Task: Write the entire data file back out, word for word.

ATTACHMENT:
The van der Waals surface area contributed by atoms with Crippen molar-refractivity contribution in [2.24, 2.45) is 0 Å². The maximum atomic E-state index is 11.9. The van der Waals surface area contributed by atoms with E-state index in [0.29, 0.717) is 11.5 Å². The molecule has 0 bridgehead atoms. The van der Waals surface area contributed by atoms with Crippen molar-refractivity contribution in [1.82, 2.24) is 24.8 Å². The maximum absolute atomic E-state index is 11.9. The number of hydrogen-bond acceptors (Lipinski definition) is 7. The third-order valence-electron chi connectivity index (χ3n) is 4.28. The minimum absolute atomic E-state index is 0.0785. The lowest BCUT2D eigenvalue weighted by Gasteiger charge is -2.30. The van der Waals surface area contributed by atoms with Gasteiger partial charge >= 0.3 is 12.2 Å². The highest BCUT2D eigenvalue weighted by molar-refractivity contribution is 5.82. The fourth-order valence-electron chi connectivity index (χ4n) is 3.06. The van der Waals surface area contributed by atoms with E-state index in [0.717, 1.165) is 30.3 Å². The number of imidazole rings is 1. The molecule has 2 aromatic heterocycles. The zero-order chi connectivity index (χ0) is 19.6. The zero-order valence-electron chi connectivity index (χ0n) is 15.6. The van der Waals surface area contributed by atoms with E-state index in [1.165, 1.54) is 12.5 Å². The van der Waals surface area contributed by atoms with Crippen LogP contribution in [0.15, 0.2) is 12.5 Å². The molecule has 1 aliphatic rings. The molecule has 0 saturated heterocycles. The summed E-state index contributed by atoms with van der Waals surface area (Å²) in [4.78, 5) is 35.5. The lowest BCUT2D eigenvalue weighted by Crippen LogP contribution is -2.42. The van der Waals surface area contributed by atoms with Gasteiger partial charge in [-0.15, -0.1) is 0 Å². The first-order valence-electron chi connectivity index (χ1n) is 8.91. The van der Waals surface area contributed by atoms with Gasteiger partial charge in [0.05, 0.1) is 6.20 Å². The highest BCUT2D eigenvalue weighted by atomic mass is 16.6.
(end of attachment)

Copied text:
The van der Waals surface area contributed by atoms with Crippen molar-refractivity contribution in [2.24, 2.45) is 0 Å². The maximum atomic E-state index is 11.9. The van der Waals surface area contributed by atoms with E-state index in [0.29, 0.717) is 11.5 Å². The molecule has 0 bridgehead atoms. The van der Waals surface area contributed by atoms with Crippen molar-refractivity contribution in [1.82, 2.24) is 24.8 Å². The maximum absolute atomic E-state index is 11.9. The number of hydrogen-bond acceptors (Lipinski definition) is 7. The third-order valence-electron chi connectivity index (χ3n) is 4.28. The minimum absolute atomic E-state index is 0.0785. The lowest BCUT2D eigenvalue weighted by Gasteiger charge is -2.30. The van der Waals surface area contributed by atoms with Gasteiger partial charge >= 0.3 is 12.2 Å². The highest BCUT2D eigenvalue weighted by molar-refractivity contribution is 5.82. The fourth-order valence-electron chi connectivity index (χ4n) is 3.06. The van der Waals surface area contributed by atoms with E-state index in [0.717, 1.165) is 30.3 Å². The number of imidazole rings is 1. The molecule has 2 aromatic heterocycles. The zero-order chi connectivity index (χ0) is 19.6. The zero-order valence-electron chi connectivity index (χ0n) is 15.6. The van der Waals surface area contributed by atoms with E-state index in [1.165, 1.54) is 12.5 Å². The van der Waals surface area contributed by atoms with Crippen LogP contribution in [0.15, 0.2) is 12.5 Å². The molecule has 1 aliphatic rings. The molecule has 0 saturated heterocycles. The summed E-state index contributed by atoms with van der Waals surface area (Å²) in [4.78, 5) is 35.5. The lowest BCUT2D eigenvalue weighted by Crippen LogP contribution is -2.42. The van der Waals surface area contributed by atoms with Gasteiger partial charge in [-0.15, -0.1) is 0 Å². The first-order valence-electron chi connectivity index (χ1n) is 8.91. The van der Waals surface area contributed by atoms with Gasteiger partial charge in [0.05, 0.1) is 6.20 Å². The highest BCUT2D eigenvalue weighted by atomic mass is 16.6.